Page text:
Here those events seem to be trivialised to serve as the antagonist of a singular love story, which caricatures the characters and makes the wider national history seem one-dimensional. The writers Abhishek Verman and Shibani Bathija employ the Hindu vs Muslim narrative, which is one of the most popular master-narratives of South Asian historiography with little space for nuances except for in the last sequence. The residents of pre-partition Lahore did not occupy such different neighbourhoods just based on their religious affiliations, and the current political landscape is incorrectly imposed on history for our convenience.
Lahore is one of those cities that epitomise the sophistication of South Asian cultural production. The conception of Chandigarh was an attempt to fill the void caused by the loss of the Punjabi capital, Lahore. The Hindi film industry capitalises on this loss. The industry caters predominantly to a small section of the North Indian audience, where the last generation of Indian Lahoris is still alive. The dynastic memory, coupled with a wider national nostalgia of the past times, makes for a marketable film.
While the Hindi film industry is maintaining a boycott on Pakistani artists, it still produces big budget movies set in Lahore that transcend the boundaries exaggerated by description. In the past years, movies such as Veer Zaara, Happy Bhaag Jayegi, Ae Dil Hai Mushkil (edited due to fear of backlash), had characters that belonged to the city of Lahore, and interestingly one of the most famed Bollywood movies, Mughal-e-Azam, was based on a legendary courtesan of Lahore. Cultural exchange is inevitable, and the ongoing cultural contact is contemporaneous with ancient times.
Kalank plays on the age-old Bollywood tropes- an inter-religion marriage, a Muslim tawaif, and exploiting the cultural memory and trauma of the Indian partition.
Thomas Moore, an Irish poet, in his poem Lallah Rukh (1818), gives a detailed description of the princess’s procession into Lahore, where she stops on her way to Kashmir. Anna Suvorova, a cultural topographer of Lahore characterises the description as just another example of stereotyped Anglophile literature on Muslim cities. You can put any Muslim city’s name next to this description, and it wouldn’t matter.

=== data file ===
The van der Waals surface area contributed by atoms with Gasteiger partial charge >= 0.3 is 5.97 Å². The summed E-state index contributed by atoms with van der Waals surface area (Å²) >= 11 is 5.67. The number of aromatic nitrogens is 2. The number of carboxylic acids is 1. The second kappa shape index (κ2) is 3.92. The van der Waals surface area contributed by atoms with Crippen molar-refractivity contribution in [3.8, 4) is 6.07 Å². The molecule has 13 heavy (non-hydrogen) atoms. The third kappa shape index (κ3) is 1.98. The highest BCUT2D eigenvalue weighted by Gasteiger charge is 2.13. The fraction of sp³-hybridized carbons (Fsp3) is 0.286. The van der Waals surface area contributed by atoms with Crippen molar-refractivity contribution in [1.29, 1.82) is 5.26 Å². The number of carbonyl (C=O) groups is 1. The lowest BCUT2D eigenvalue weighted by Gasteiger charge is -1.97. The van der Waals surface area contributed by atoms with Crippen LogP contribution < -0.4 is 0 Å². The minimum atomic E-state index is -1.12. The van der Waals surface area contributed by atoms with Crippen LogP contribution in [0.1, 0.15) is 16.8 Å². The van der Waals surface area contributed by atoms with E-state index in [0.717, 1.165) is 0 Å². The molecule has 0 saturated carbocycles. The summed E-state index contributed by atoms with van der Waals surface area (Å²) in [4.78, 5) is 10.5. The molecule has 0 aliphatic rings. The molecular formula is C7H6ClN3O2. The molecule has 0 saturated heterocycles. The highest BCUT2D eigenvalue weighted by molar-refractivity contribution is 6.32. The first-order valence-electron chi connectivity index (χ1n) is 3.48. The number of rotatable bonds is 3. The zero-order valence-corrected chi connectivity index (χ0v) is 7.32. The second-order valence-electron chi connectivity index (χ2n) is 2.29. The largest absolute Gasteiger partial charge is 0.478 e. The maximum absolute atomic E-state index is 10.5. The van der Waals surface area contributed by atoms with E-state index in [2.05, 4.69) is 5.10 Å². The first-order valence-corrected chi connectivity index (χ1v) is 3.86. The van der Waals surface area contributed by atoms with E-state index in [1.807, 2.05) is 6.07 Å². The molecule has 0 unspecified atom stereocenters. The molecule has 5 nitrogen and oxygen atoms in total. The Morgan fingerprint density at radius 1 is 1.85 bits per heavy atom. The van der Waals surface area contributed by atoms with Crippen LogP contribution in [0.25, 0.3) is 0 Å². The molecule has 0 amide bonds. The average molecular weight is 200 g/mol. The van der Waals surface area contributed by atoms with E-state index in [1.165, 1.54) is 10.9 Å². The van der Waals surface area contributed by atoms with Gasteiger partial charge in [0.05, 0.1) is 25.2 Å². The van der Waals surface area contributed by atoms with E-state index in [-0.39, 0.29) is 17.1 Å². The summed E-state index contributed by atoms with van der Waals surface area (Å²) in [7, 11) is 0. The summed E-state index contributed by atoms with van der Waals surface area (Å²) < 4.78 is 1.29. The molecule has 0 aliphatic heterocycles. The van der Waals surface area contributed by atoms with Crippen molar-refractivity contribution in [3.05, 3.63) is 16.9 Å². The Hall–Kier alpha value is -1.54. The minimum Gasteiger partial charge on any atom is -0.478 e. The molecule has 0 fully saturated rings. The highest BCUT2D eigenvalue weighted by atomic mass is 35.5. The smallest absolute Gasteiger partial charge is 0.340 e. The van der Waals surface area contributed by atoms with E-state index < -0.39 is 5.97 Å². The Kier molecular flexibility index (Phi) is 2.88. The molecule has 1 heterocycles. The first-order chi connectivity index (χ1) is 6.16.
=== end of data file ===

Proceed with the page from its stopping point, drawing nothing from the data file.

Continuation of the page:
Kalank falls prey to the same stereotyping as the city’s skyline is shown littered with domes, minarets, jharokhas, arches, and mosques, and could be understood to be any other city in Pakistan, India or the Middle East. While watching the film as an actual Lahori, I was very cognisant of the gaze of the writer towards Lahore. The makers are guilty of the same gaze with which Thomas Moore wrote about Lahore.
Kalank plays on the age-old Bollywood tropes- an inter-religion marriage, a Muslim tawaif, and exploiting the cultural memory and trauma of the Indian partition. It exhibits complex emotions and manages to display a commendable achievement in terms of the scale of the filmmaking and art design.
However, its attempt at a lyrical and a poetic telling of a tragic love story set in politically unstable times fails at the expense of its ambition in grandiosity.
‘The ancient whore’, wrote Bapsi Sidhwa about Lahore, and the city’s analogy to a tawaif is an old one. But Abhishek Verman, the director of Kalank loses out on the great potential of this analogy. Instead, he opts to waste the setting of the story, and great talent of Madhuri Dixit whose ill-timed dance numbers are awkwardly crammed into the storyline. Lahore is often called an endless dinner party with an unpredictable number of guests, then Kalank is a seemingly endless love story with a parade of farcical characters and situations.